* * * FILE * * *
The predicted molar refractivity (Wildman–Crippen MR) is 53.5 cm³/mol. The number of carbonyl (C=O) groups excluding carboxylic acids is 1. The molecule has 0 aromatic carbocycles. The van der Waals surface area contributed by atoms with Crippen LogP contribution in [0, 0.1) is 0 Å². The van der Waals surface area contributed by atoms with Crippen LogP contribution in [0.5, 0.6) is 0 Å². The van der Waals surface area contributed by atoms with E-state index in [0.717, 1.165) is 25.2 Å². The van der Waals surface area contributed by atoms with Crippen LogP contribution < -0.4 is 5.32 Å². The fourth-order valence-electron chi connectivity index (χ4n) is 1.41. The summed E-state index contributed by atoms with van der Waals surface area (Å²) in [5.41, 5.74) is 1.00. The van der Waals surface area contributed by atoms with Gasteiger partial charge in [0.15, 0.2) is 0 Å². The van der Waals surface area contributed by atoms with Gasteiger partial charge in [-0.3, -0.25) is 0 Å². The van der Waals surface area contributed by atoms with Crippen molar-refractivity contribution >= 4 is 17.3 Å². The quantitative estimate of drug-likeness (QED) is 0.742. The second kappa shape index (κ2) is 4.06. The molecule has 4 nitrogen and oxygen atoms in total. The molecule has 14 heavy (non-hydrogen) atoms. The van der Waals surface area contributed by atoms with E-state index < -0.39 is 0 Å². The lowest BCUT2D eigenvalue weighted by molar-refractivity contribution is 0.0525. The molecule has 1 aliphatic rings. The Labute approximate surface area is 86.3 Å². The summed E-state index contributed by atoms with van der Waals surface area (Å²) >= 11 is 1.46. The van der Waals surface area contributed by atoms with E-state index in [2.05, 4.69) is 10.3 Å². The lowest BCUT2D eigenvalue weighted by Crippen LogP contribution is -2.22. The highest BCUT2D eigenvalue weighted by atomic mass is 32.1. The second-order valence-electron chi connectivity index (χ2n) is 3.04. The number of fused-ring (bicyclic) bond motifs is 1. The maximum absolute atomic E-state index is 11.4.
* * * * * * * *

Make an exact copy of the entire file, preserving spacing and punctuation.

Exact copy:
The predicted molar refractivity (Wildman–Crippen MR) is 53.5 cm³/mol. The number of carbonyl (C=O) groups excluding carboxylic acids is 1. The molecule has 0 aromatic carbocycles. The van der Waals surface area contributed by atoms with Crippen LogP contribution in [0, 0.1) is 0 Å². The van der Waals surface area contributed by atoms with Crippen LogP contribution in [0.5, 0.6) is 0 Å². The van der Waals surface area contributed by atoms with E-state index in [0.717, 1.165) is 25.2 Å². The van der Waals surface area contributed by atoms with Crippen LogP contribution < -0.4 is 5.32 Å². The fourth-order valence-electron chi connectivity index (χ4n) is 1.41. The summed E-state index contributed by atoms with van der Waals surface area (Å²) in [5.41, 5.74) is 1.00. The van der Waals surface area contributed by atoms with Gasteiger partial charge in [0.15, 0.2) is 0 Å². The van der Waals surface area contributed by atoms with Gasteiger partial charge in [-0.3, -0.25) is 0 Å². The van der Waals surface area contributed by atoms with Crippen molar-refractivity contribution >= 4 is 17.3 Å². The quantitative estimate of drug-likeness (QED) is 0.742. The second kappa shape index (κ2) is 4.06. The molecule has 4 nitrogen and oxygen atoms in total. The molecule has 14 heavy (non-hydrogen) atoms. The van der Waals surface area contributed by atoms with E-state index < -0.39 is 0 Å². The lowest BCUT2D eigenvalue weighted by molar-refractivity contribution is 0.0525. The molecule has 1 aliphatic rings. The Labute approximate surface area is 86.3 Å². The summed E-state index contributed by atoms with van der Waals surface area (Å²) >= 11 is 1.46. The van der Waals surface area contributed by atoms with E-state index in [2.05, 4.69) is 10.3 Å². The lowest BCUT2D eigenvalue weighted by Crippen LogP contribution is -2.22. The highest BCUT2D eigenvalue weighted by atomic mass is 32.1. The second-order valence-electron chi connectivity index (χ2n) is 3.04. The number of fused-ring (bicyclic) bond motifs is 1. The maximum absolute atomic E-state index is 11.4.